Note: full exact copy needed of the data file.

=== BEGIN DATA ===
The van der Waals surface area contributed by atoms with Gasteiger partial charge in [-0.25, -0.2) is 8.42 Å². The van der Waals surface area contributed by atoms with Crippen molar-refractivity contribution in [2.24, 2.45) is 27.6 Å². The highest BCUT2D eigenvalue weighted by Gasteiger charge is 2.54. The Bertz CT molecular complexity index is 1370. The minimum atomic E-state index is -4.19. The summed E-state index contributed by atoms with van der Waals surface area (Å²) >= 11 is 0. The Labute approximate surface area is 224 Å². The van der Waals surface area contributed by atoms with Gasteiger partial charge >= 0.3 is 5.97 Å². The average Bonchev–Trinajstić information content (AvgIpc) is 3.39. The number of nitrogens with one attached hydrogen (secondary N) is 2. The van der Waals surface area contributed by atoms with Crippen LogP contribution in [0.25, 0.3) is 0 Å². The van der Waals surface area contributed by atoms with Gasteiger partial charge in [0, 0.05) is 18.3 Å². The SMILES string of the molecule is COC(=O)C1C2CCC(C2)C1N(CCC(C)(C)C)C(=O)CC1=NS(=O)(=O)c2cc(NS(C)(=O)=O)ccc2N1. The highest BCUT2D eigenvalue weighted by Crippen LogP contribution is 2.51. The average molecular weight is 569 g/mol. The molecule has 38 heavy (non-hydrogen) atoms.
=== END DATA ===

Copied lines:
The van der Waals surface area contributed by atoms with Gasteiger partial charge in [-0.25, -0.2) is 8.42 Å². The van der Waals surface area contributed by atoms with Crippen molar-refractivity contribution in [2.24, 2.45) is 27.6 Å². The highest BCUT2D eigenvalue weighted by Gasteiger charge is 2.54. The Bertz CT molecular complexity index is 1370. The minimum atomic E-state index is -4.19. The summed E-state index contributed by atoms with van der Waals surface area (Å²) >= 11 is 0. The Labute approximate surface area is 224 Å². The van der Waals surface area contributed by atoms with Gasteiger partial charge >= 0.3 is 5.97 Å². The average Bonchev–Trinajstić information content (AvgIpc) is 3.39. The number of nitrogens with one attached hydrogen (secondary N) is 2. The van der Waals surface area contributed by atoms with Crippen LogP contribution in [0.25, 0.3) is 0 Å². The van der Waals surface area contributed by atoms with Gasteiger partial charge in [0, 0.05) is 18.3 Å². The SMILES string of the molecule is COC(=O)C1C2CCC(C2)C1N(CCC(C)(C)C)C(=O)CC1=NS(=O)(=O)c2cc(NS(C)(=O)=O)ccc2N1. The highest BCUT2D eigenvalue weighted by Crippen LogP contribution is 2.51. The average molecular weight is 569 g/mol. The molecule has 38 heavy (non-hydrogen) atoms.